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The Non-Linear Effect of Chinese Financial Developments on Energy Supply Structures

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  • Jian Chai

    () (International Business School, Shaanxi Normal University, Xi’an 710119, China
    School of Economics and Management, Xidian University, Xi’an 710126, China
    Institute of Cross-Process Perception and Control, Shaanxi Normal University, Xi’an 710119, China)

  • Limin Xing

    () (International Business School, Shaanxi Normal University, Xi’an 710119, China
    Institute of Cross-Process Perception and Control, Shaanxi Normal University, Xi’an 710119, China)

  • Quanying Lu

    () (International Business School, Shaanxi Normal University, Xi’an 710119, China
    Institute of Cross-Process Perception and Control, Shaanxi Normal University, Xi’an 710119, China)

  • Ting Liang

    () (International Business School, Shaanxi Normal University, Xi’an 710119, China
    Institute of Cross-Process Perception and Control, Shaanxi Normal University, Xi’an 710119, China)

  • Kin Keung Lai

    () (International Business School, Shaanxi Normal University, Xi’an 710119, China
    Institute of Cross-Process Perception and Control, Shaanxi Normal University, Xi’an 710119, China
    Department of Management Sciences, City University of Hong Kong, Hongkong, China)

  • Shouyang Wang

    () (Academy of Mathematics and Systems Science, Chinese Academy of Sciences, Beijing 10080, China)

Abstract

Currently, oversupply coal and coal-based power in China poses a great challenge to energy structure optimization and emissions reduction. The energy industry, however, is closely linked to the financial sector. In view of this, using a non-linear Panel Smooth Transition Regression (PSTR) model, this paper examines the threshold effects of financial developments on energy supply structures for 17 energy supply provinces in China observed over 2000–2014. The main results are: (1) The ratio of coal supply (LCSR) specification is seen to be a four-regime PSTR model with added value in the financial industry/GDP (LFIR) as the threshold variable. The LFIR and LCSR show a positive correlation, and the elastic coefficients change between 0.02 and ~0.085; the impact of financial institutions’ loan balance/GDP (LLAN) on LCSR takes on an inverse U-shaped curve: first positive, then negative, and again positive with the financial crisis in 2008 as the turning point; (2) The ratio of thermal power generation (LTPG) specification is seen to be a two-regime PSTR model with investment in the coal industry/GDP (LCIR) as the threshold variable. Results show that LFIR has a negative effect on LTPG, and the coefficients in the low regime tend to be 0.344%, then gradually decrease to 0.051% in the high regime. The influence of LLAN on the LTPG is positive before and negative after the financial crisis. The influence of the foreign direct investment GDP proportion (LFDI, the degree of financial openness) on the LCSR and LTPG both remain negative. Therefore, in the process of formulating energy conservation policies and adjusting energy-intensive industrial structures, the government should fully consider the effect of financial developments.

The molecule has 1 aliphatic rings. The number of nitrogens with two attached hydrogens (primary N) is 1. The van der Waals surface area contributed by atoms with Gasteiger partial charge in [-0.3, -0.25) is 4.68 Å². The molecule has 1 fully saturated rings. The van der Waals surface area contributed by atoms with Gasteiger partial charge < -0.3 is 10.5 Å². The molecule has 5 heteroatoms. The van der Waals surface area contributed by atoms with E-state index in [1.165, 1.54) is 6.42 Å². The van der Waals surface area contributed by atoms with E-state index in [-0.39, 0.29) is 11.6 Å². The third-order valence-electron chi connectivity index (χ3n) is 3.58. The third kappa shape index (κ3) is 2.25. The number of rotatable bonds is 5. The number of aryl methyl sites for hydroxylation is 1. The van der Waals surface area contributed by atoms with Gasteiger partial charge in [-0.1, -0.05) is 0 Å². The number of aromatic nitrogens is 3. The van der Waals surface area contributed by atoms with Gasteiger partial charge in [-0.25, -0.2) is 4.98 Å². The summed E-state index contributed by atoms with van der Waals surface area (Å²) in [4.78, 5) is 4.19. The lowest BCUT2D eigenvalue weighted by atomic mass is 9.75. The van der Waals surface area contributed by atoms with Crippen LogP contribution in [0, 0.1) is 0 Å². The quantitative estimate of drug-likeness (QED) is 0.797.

Suggested Citation

  • Jian Chai & Limin Xing & Quanying Lu & Ting Liang & Kin Keung Lai & Shouyang Wang, 2016. "The Non-Linear Effect of Chinese Financial Developments on Energy Supply Structures," Sustainability, MDPI, Open Access Journal, vol. 8(10), pages 1-21, October.
  • Handle: RePEc:gam:jsusta:v:8:y:2016:i:10:p:1021-:d:80393
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    References listed on IDEAS

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    More about this item

    Keywords

    financial development; energy supply structure; PSTR model; regime switching;

    JEL classification:

    • Q - Agricultural and Natural Resource Economics; Environmental and Ecological Economics
    • Q0 - Agricultural and Natural Resource Economics; Environmental and Ecological Economics - - General
    • Q2 - Agricultural and Natural Resource Economics; Environmental and Ecological Economics - - Renewable Resources and Conservation
    • Q3 - Agricultural and Natural Resource Economics; Environmental and Ecological Economics - - Nonrenewable Resources and Conservation
    • Q5 - Agricultural and Natural Resource Economics; Environmental and Ecological Economics - - Environmental Economics
    • Q56 - Agricultural and Natural Resource Economics; Environmental and Ecological Economics - - Environmental Economics - - - Environment and Development; Environment and Trade; Sustainability; Environmental Accounts and Accounting; Environmental Equity; Population Growth
    • O13 - Economic Development, Innovation, Technological Change, and Growth - - Economic Development - - - Agriculture; Natural Resources; Environment; Other Primary Products

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